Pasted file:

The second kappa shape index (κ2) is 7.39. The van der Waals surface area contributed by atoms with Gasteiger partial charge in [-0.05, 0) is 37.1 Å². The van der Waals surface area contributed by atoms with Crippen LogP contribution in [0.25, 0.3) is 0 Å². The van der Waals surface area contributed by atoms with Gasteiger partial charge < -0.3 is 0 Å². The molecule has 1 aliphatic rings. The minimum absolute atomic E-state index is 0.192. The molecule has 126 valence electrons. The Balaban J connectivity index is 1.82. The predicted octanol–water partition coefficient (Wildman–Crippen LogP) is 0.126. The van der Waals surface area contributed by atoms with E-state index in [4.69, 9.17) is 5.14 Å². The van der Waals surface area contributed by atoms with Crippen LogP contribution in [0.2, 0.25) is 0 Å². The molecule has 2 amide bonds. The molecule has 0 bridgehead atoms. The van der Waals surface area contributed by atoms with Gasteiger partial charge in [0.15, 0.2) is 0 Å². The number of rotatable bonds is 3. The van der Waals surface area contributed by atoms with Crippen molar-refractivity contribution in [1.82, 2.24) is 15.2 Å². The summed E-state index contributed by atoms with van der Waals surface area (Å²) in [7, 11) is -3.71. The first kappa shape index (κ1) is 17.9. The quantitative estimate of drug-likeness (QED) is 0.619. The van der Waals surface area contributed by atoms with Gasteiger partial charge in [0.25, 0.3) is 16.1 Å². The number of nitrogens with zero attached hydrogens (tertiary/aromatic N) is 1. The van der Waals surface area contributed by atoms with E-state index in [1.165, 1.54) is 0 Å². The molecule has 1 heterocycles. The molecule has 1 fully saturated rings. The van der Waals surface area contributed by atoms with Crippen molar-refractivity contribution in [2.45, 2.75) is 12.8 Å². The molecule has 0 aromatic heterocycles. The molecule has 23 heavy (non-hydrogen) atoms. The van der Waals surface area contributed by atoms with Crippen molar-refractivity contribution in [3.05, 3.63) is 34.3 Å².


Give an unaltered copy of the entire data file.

The second kappa shape index (κ2) is 7.39. The van der Waals surface area contributed by atoms with Gasteiger partial charge in [-0.05, 0) is 37.1 Å². The van der Waals surface area contributed by atoms with Crippen LogP contribution in [0.25, 0.3) is 0 Å². The van der Waals surface area contributed by atoms with Gasteiger partial charge < -0.3 is 0 Å². The molecule has 1 aliphatic rings. The minimum absolute atomic E-state index is 0.192. The molecule has 126 valence electrons. The Balaban J connectivity index is 1.82. The predicted octanol–water partition coefficient (Wildman–Crippen LogP) is 0.126. The van der Waals surface area contributed by atoms with E-state index in [4.69, 9.17) is 5.14 Å². The van der Waals surface area contributed by atoms with Crippen LogP contribution in [0.2, 0.25) is 0 Å². The molecule has 2 amide bonds. The molecule has 0 bridgehead atoms. The van der Waals surface area contributed by atoms with Gasteiger partial charge in [0.15, 0.2) is 0 Å². The number of rotatable bonds is 3. The van der Waals surface area contributed by atoms with Crippen molar-refractivity contribution in [1.82, 2.24) is 15.2 Å². The summed E-state index contributed by atoms with van der Waals surface area (Å²) in [7, 11) is -3.71. The first kappa shape index (κ1) is 17.9. The quantitative estimate of drug-likeness (QED) is 0.619. The van der Waals surface area contributed by atoms with Gasteiger partial charge in [0.25, 0.3) is 16.1 Å². The number of nitrogens with zero attached hydrogens (tertiary/aromatic N) is 1. The van der Waals surface area contributed by atoms with E-state index in [1.165, 1.54) is 0 Å². The molecule has 1 heterocycles. The molecule has 1 fully saturated rings. The van der Waals surface area contributed by atoms with Crippen molar-refractivity contribution in [2.45, 2.75) is 12.8 Å². The molecule has 0 aromatic heterocycles. The molecule has 23 heavy (non-hydrogen) atoms. The van der Waals surface area contributed by atoms with Crippen molar-refractivity contribution in [3.05, 3.63) is 34.3 Å².